Spiced Ketchup

Writing in Newsweek, Melinda Henneberger thinks Kerry has a Secret Weapon: His wife Teresa (Tuh-RAY-suh).

Just before Democratic presidential contender John Kerry takes the stage at a recent fund-raiser in New York, his wife folds her arms around him and, as they canoodle for just a second, whispers some quick instructions about what he should do with his hands while addressing the crowd. Asked about the coaching later, she doesn’t hesitate to repeat what she told him: “I was reminding him that there are some movements he makes that are very inviting and some that are—forceful.” Oh? “Inviting: think the Italians,” she says, giggling—warm, alive, fully animated. “And not: well, Hitler. That would be the extreme,” she adds, and laughs again, presumably at herself for breaking one of the simpler rules for political wives: never mention your husband and the fuhrer in the same sentence.

A good rule!

Kerry’s no-nonsense campaign manager, Mary Beth Cahill, has confided to friends that she’s slightly unnerved by his wife’s candor. And when Cahill tells me, “She’s great with women and children in small groups,” it’s hard not to hear that as: we’d lock her in a closet if we could.


Her loose talk is perhaps particularly high risk in these wildly polarized times, when anything can become fodder for the culture wars. Unless, of course, the political handlers have it all wrong, and should get her out in front as soon as possible. Not only could Teresa charm the faithful, but she could work crucial swing states where her moderate politics might win over voters if they could be convinced that Kerry, who’s struggling at the moment, would give his Rockefeller Republican wife a voice in the White House.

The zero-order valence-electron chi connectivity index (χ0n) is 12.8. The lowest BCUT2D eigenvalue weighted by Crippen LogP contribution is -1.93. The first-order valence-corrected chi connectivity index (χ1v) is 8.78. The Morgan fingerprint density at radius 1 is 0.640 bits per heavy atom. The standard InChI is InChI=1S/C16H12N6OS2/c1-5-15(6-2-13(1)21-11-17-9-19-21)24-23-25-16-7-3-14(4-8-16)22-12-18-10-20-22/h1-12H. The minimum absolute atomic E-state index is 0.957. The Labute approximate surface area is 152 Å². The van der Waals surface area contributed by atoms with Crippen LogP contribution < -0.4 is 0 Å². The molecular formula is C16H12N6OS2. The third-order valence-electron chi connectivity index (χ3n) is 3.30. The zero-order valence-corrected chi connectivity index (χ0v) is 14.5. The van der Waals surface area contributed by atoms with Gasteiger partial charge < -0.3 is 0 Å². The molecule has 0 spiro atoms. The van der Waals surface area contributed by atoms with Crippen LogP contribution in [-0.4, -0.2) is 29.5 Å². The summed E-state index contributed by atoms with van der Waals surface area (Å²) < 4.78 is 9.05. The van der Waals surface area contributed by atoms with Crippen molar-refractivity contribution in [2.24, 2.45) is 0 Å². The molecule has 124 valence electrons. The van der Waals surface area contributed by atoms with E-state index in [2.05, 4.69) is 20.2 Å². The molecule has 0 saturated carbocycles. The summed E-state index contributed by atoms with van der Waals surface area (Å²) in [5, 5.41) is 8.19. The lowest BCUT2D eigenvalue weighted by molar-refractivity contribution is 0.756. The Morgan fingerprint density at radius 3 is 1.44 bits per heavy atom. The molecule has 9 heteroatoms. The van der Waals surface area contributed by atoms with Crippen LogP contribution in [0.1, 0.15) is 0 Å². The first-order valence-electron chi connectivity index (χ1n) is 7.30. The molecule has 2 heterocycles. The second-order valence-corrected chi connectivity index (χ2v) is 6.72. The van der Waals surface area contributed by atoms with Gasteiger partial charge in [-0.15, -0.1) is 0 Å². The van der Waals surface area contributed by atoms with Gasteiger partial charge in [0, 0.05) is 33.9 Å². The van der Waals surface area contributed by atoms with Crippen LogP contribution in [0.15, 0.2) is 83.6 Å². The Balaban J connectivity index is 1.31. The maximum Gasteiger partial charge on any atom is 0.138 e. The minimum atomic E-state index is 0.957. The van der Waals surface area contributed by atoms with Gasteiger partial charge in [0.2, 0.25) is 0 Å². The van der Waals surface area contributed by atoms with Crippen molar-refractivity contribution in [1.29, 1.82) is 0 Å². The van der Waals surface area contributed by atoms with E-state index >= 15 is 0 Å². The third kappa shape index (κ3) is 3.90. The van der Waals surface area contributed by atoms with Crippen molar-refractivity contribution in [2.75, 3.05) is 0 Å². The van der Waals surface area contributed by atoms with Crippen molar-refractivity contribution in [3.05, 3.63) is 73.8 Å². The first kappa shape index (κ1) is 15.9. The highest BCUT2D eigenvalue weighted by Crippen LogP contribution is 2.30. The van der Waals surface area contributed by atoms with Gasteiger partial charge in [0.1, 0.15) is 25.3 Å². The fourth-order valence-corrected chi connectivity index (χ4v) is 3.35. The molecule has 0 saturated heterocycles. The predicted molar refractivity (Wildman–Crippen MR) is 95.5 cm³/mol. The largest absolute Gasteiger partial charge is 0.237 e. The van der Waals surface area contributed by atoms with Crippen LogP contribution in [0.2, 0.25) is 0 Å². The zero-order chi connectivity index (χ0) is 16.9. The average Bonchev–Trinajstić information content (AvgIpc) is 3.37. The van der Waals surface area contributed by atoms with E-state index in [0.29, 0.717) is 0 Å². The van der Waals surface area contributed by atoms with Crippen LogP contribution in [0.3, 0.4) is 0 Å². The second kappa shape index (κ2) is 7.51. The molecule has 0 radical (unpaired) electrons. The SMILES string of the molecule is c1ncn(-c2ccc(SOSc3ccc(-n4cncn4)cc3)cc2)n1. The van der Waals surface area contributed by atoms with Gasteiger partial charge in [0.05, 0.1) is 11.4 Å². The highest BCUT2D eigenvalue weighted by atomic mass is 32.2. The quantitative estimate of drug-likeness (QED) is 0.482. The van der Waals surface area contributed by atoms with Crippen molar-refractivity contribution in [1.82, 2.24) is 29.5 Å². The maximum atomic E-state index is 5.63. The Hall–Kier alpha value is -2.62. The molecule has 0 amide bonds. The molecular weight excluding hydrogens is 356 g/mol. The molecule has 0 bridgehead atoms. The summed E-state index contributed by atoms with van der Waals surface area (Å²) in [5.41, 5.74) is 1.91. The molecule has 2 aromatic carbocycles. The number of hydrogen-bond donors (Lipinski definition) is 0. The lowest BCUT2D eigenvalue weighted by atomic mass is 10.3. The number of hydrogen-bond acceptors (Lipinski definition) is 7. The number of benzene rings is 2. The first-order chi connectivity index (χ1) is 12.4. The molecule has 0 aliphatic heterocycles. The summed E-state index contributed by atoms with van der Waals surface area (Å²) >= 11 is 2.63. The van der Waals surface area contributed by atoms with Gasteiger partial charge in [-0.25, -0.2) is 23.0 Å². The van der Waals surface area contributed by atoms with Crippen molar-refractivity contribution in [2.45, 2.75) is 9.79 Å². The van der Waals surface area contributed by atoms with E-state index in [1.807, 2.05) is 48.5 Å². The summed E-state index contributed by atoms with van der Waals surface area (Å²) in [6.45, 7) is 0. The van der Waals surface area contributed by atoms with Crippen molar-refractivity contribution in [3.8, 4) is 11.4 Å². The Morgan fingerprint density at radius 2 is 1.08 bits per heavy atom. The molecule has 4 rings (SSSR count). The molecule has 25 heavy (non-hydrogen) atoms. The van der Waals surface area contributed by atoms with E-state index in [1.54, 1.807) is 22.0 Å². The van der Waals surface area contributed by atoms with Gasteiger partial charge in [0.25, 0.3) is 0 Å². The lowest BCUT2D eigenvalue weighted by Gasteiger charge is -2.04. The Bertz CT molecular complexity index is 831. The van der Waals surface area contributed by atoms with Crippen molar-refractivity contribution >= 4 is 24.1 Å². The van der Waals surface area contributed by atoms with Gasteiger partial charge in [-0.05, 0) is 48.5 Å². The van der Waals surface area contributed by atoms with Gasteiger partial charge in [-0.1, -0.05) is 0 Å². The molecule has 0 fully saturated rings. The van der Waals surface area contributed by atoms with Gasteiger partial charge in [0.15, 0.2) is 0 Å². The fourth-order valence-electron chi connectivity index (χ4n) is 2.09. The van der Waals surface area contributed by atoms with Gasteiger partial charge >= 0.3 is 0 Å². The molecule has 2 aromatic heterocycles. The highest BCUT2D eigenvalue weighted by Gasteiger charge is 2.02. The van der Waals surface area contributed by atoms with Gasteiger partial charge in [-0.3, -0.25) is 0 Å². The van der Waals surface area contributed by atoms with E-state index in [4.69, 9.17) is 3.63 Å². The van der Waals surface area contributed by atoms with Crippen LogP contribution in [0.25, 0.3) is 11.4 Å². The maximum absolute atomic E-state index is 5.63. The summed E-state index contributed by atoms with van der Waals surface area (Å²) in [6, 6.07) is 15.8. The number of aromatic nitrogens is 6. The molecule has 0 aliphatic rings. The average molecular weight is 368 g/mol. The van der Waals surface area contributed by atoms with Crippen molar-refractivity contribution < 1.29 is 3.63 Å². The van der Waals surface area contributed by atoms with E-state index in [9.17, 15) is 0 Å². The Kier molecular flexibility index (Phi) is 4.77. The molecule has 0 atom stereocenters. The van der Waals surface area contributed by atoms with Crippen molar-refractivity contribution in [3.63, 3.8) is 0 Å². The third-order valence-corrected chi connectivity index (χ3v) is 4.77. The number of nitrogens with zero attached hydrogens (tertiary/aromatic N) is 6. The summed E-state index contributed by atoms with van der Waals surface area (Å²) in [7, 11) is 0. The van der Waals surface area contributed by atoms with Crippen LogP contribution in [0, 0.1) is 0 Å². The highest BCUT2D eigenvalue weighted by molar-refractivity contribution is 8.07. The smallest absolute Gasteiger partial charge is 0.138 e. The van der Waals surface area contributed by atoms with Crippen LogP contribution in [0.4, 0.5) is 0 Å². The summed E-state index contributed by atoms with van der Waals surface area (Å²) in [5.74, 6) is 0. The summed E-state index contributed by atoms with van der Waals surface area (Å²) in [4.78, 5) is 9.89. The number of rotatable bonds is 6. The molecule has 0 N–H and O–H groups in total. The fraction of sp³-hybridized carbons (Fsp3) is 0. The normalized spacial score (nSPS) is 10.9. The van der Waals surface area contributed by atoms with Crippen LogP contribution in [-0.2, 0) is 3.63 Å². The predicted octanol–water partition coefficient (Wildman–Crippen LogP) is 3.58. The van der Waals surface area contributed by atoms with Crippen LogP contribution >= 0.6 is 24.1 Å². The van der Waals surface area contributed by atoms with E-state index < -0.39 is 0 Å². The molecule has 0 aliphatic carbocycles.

Color me skeptical.

She seems nice enough, though. And this type of thing would certainly shake things up a bit:

On the subject of abortion, she says, “My belief—and I maybe am very wrong—is that women, generally speaking, do not want to have abortions. With the exception of people who are mindless—and there will always be mindless people of both sexes—most women wouldn’t want to.

A mind is, after all, a terrible thing to waste. Unless you’re mindless, I guess.

FILED UNDER: 2004 Election, , , , , ,
James Joyner
About James Joyner
James Joyner is Professor of Security Studies at Marine Corps University's Command and Staff College. He's a former Army officer and Desert Storm veteran. Views expressed here are his own. Follow James on Twitter @DrJJoyner.


  1. So, having a mind is a prerequisite to wasting it. Makes sense to me.

    What about those who have half a mind?

  2. Kate says:

    That’s no the first rather garbled quotes from her. I think they might consider a recurirng bout of larengitis…

  3. Attila Girl says:

    The media really want this to be all about her: “That crazy broad lost us this election.”

    No. Her crazy fucking husband did. The Waffle King.